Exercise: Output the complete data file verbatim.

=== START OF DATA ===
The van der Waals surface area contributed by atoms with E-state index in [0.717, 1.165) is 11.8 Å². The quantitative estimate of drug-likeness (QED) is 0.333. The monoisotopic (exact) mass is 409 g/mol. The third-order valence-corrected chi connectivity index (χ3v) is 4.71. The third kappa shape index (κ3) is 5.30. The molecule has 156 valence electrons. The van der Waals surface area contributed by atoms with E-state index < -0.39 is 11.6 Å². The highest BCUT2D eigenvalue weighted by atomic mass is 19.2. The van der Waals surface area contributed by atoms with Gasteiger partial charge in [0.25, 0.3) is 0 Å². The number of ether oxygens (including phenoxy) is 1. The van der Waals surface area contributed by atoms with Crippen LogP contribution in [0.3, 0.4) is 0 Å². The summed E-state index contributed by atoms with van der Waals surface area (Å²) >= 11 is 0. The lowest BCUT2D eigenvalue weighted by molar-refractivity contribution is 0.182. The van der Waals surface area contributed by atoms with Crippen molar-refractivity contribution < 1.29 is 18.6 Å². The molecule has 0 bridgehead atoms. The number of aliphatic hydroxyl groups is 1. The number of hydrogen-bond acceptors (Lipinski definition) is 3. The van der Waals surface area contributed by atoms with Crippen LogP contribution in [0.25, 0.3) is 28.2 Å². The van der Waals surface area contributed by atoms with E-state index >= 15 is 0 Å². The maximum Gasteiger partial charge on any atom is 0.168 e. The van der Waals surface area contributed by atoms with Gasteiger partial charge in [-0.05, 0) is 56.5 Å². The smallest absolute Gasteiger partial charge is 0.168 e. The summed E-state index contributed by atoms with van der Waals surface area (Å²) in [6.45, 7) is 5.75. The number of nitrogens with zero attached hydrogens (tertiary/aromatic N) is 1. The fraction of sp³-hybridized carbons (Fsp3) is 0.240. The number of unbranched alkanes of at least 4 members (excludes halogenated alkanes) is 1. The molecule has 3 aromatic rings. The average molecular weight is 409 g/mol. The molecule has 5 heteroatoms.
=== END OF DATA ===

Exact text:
The van der Waals surface area contributed by atoms with E-state index in [0.717, 1.165) is 11.8 Å². The quantitative estimate of drug-likeness (QED) is 0.333. The monoisotopic (exact) mass is 409 g/mol. The third-order valence-corrected chi connectivity index (χ3v) is 4.71. The third kappa shape index (κ3) is 5.30. The molecule has 156 valence electrons. The van der Waals surface area contributed by atoms with E-state index < -0.39 is 11.6 Å². The highest BCUT2D eigenvalue weighted by atomic mass is 19.2. The van der Waals surface area contributed by atoms with Gasteiger partial charge in [0.25, 0.3) is 0 Å². The number of ether oxygens (including phenoxy) is 1. The van der Waals surface area contributed by atoms with Crippen LogP contribution in [0.3, 0.4) is 0 Å². The summed E-state index contributed by atoms with van der Waals surface area (Å²) >= 11 is 0. The lowest BCUT2D eigenvalue weighted by molar-refractivity contribution is 0.182. The van der Waals surface area contributed by atoms with Crippen molar-refractivity contribution < 1.29 is 18.6 Å². The molecule has 0 bridgehead atoms. The number of aliphatic hydroxyl groups is 1. The number of hydrogen-bond acceptors (Lipinski definition) is 3. The van der Waals surface area contributed by atoms with Crippen LogP contribution in [0.25, 0.3) is 28.2 Å². The van der Waals surface area contributed by atoms with E-state index >= 15 is 0 Å². The maximum Gasteiger partial charge on any atom is 0.168 e. The van der Waals surface area contributed by atoms with Gasteiger partial charge in [-0.05, 0) is 56.5 Å². The smallest absolute Gasteiger partial charge is 0.168 e. The summed E-state index contributed by atoms with van der Waals surface area (Å²) in [6.45, 7) is 5.75. The number of nitrogens with zero attached hydrogens (tertiary/aromatic N) is 1. The fraction of sp³-hybridized carbons (Fsp3) is 0.240. The number of unbranched alkanes of at least 4 members (excludes halogenated alkanes) is 1. The molecule has 3 aromatic rings. The average molecular weight is 409 g/mol. The molecule has 5 heteroatoms.